My inability to see a Boeing T-33 jet in nice conditions continues. I was at Boeing Field when one of the T-33s was taking off in support of a Pegasus test mission. The weather was crappy with rain and a heavy overcast. I thought that this was not going to work well but sometimes bad weather provides good opportunities so I gave it a go. Besides, I don’t see them enough to pass it by. As it turned out, the flat conditions and the dampness made the jet show up nicely against the background when it was still low on climb out. Once it was against the sky, things weren’t so great but it turned out a lot better than I expected.
How many times in this blog have I commented on the nice light at the end of the day being the provider of my best shots. It isn’t just about the shot though. Stuff just looks better (hence the better shots) when the sun is low. Mark and I had spent a good day at Coupeville and then at Ault Field but, as the evening was beginning to draw in, we knew a few jets had launched earlier and were due back. As a result, we anticipated some nice arrivals. Mark had also scoped out a better spot for the final turn the jets would be making.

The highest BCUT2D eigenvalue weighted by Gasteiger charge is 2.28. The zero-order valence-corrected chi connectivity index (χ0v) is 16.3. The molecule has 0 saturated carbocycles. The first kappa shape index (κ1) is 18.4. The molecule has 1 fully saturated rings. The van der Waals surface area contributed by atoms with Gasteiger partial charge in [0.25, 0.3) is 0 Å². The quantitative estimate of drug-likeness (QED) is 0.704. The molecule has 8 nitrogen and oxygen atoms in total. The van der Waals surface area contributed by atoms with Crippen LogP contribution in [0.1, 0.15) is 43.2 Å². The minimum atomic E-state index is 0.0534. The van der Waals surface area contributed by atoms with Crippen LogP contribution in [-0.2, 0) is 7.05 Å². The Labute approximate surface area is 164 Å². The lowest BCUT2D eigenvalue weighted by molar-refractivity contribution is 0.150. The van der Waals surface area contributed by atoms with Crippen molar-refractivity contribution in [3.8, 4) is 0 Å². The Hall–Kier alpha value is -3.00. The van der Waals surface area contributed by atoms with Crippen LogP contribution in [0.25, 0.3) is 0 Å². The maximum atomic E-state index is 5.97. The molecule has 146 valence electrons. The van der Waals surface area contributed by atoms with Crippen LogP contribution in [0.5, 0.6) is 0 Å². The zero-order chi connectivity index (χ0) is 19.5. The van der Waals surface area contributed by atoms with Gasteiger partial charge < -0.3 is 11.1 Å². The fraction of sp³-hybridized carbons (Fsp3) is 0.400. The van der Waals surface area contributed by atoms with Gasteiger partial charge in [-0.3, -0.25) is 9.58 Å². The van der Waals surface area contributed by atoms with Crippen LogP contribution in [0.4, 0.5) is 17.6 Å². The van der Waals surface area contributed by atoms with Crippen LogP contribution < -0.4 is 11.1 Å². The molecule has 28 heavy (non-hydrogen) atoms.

It wasn’t long before we heard some calls on the approach frequency and so we headed to the new location. Our first trade was not the jets we had expected though. Some maritime patrol training was done and a couple of aircraft were making straight in approaches. A P-8 and a P-3 were welcome additions. They may not have been flying particularly interesting approaches but we would have taken them at any time and in this light all was good.
Then the Growlers showed up. The flew some nice curving approaches around us and the evening light was illuminating their topsides in a great way. Clearly these were going to be the shots of the day that we were most happy with. Not only that but they did the decent thing and didn’t land straight away. Instead, a couple of patterns meant we got a good chance to get some shots of them. Once they were down, the radio was quiet and we both had drives home to make so we called it a day. (Sadly, as I got on to I-5 to head south, a C-5 flew over me heading in what appeared to be the direction of Whidbey. That would have arrived in gorgeous light as it looked really nice as it passed over me!)